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Doorbell Transformer Installation Instructions

Updated February 21, 2017

A residential doorbell is a simple, low-voltage system made up of a push button at an exterior entrance, a bell or chime, and a transformer. The transformer steps down the standard household electric current, typically 120 volts AC, to a lower voltage of between 10 and 24 volts. When a doorbell fails to work, the two probable reasons are broken wiring or a faulty transformer. The solution to the failed wiring is rarely solved with anything but a new wireless doorbell, but a faulty transformer is an inexpensive repair that takes only a few minutes.

Shut off the electrical power to the doorbell circuit at the home's primary breaker panel or fuse box. Typically, the doorbell will be part of the circuit to either the entry lights or the entry wall outlets.

Disconnect the wiring to the existing doorbell transformer. Begin by disconnecting both of the smaller-gauge wires from the two terminals. If two wires connected to one of the terminal screws, it indicates you have two doorbell locations and those two wires should be taped together with a strip of electrical tape to ensure proper reconnection to the new transformer.

Disconnect the house circuit wires from the existing transformer by removing the wire nuts from the connections. The house circuit may also be connected to screw terminals and are removed by loosening the terminal screws. There will be a black (power) wire, a white (neutral) wire and a copper grounding wire. Older homes may not have a grounding wire.

Remove the transformer mounting screws, using a screwdriver. Transformers are usually mounted to a wood framing member, such as a stud or joist. Retain the screws for reuse with the new transformer.

Mount the new transformer to the wall or joist, using wood screws. Connect the new transformer's wire leads wires to the house circuit wires, using wire nuts. Wire-nut the white wires together and the black wires together. Add a strip of electrical tape to the connections to help secure the wire nuts in place.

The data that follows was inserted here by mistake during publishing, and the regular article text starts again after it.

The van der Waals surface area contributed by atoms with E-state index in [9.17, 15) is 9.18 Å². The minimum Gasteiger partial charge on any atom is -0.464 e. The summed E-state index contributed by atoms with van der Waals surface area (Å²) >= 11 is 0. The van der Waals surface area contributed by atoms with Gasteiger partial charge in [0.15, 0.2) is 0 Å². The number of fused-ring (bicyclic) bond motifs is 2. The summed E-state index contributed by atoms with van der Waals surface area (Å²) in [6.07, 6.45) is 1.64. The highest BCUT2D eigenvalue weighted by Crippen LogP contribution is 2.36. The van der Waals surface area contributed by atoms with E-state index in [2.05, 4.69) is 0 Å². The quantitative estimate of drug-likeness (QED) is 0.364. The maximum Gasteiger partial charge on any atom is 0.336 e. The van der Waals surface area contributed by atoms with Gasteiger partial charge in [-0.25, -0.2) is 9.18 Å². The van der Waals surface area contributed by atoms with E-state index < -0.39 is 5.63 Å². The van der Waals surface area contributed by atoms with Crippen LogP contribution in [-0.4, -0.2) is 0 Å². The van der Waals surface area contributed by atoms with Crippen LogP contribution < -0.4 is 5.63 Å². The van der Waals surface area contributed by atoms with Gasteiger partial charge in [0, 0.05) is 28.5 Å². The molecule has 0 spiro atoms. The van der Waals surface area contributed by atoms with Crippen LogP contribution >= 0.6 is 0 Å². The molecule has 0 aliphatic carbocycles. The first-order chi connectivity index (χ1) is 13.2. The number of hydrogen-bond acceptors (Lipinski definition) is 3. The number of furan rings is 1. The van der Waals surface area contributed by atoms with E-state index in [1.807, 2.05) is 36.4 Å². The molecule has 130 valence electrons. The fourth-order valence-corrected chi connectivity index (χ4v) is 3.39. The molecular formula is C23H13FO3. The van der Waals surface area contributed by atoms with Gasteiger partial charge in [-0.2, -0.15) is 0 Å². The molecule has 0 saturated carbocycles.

Connect a single doorbell wire to each of the transformer terminals, using a screwdriver. If two wires were connected to one terminal on the old transformer, reconnect those same two wires together to either terminal and the remaining single wire to the other terminal.

Restore the electrical power to the doorbell circuit at the breaker panel or fuse box.

Tip

The doorbell transformer typically is near the entrance door to your home, in the attic, basement, or on the wall inside the entry closet.

Warning

Although a doorbell uses a low-voltage current, the risk of electrical shock is still a hazard and care should be taken to ensure the power to the transformer and doorbell wiring is turned off.

Things You'll Need

  • Screwdriver
  • #12 wire nuts
  • Vinyl electrical tape
  • 2-inch wood screws
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About the Author

Paul Massey has been writing since 2009, drawing on a 35-year career in the construction industry. His experience includes 15 years as a general building contractor specializing in architectural design, custom homes, commercial development and historic renovations.